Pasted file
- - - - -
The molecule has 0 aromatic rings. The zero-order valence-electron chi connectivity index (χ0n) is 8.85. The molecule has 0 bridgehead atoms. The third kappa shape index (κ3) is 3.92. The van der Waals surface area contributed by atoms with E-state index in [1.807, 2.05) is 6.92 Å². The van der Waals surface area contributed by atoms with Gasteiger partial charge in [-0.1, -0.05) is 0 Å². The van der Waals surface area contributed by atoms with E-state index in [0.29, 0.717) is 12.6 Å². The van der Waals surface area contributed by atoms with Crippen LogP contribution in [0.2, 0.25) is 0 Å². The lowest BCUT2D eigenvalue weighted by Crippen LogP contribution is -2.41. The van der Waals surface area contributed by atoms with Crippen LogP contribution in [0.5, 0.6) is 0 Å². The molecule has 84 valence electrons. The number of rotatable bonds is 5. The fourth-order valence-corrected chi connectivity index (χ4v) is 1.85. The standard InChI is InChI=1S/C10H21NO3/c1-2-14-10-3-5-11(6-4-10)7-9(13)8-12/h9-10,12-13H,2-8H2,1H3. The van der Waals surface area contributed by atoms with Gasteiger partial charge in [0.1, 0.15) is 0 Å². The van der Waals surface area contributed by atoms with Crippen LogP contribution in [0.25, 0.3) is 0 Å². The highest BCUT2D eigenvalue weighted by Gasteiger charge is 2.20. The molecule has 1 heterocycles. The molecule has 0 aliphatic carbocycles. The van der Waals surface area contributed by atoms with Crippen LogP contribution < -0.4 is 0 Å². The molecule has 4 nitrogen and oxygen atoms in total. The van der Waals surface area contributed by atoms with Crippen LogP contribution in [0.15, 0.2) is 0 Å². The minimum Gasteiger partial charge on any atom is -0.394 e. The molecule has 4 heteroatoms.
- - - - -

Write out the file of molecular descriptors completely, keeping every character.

The molecule has 0 aromatic rings. The zero-order valence-electron chi connectivity index (χ0n) is 8.85. The molecule has 0 bridgehead atoms. The third kappa shape index (κ3) is 3.92. The van der Waals surface area contributed by atoms with E-state index in [1.807, 2.05) is 6.92 Å². The van der Waals surface area contributed by atoms with Gasteiger partial charge in [-0.1, -0.05) is 0 Å². The van der Waals surface area contributed by atoms with E-state index in [0.29, 0.717) is 12.6 Å². The van der Waals surface area contributed by atoms with Crippen LogP contribution in [0.2, 0.25) is 0 Å². The lowest BCUT2D eigenvalue weighted by Crippen LogP contribution is -2.41. The van der Waals surface area contributed by atoms with Crippen LogP contribution in [0.5, 0.6) is 0 Å². The molecule has 84 valence electrons. The number of rotatable bonds is 5. The fourth-order valence-corrected chi connectivity index (χ4v) is 1.85. The standard InChI is InChI=1S/C10H21NO3/c1-2-14-10-3-5-11(6-4-10)7-9(13)8-12/h9-10,12-13H,2-8H2,1H3. The van der Waals surface area contributed by atoms with Gasteiger partial charge in [0.1, 0.15) is 0 Å². The van der Waals surface area contributed by atoms with Crippen LogP contribution in [0.25, 0.3) is 0 Å². The highest BCUT2D eigenvalue weighted by Gasteiger charge is 2.20. The molecule has 1 heterocycles. The molecule has 0 aliphatic carbocycles. The van der Waals surface area contributed by atoms with Crippen LogP contribution < -0.4 is 0 Å². The molecule has 4 nitrogen and oxygen atoms in total. The van der Waals surface area contributed by atoms with Crippen LogP contribution in [0.15, 0.2) is 0 Å². The minimum Gasteiger partial charge on any atom is -0.394 e. The molecule has 4 heteroatoms.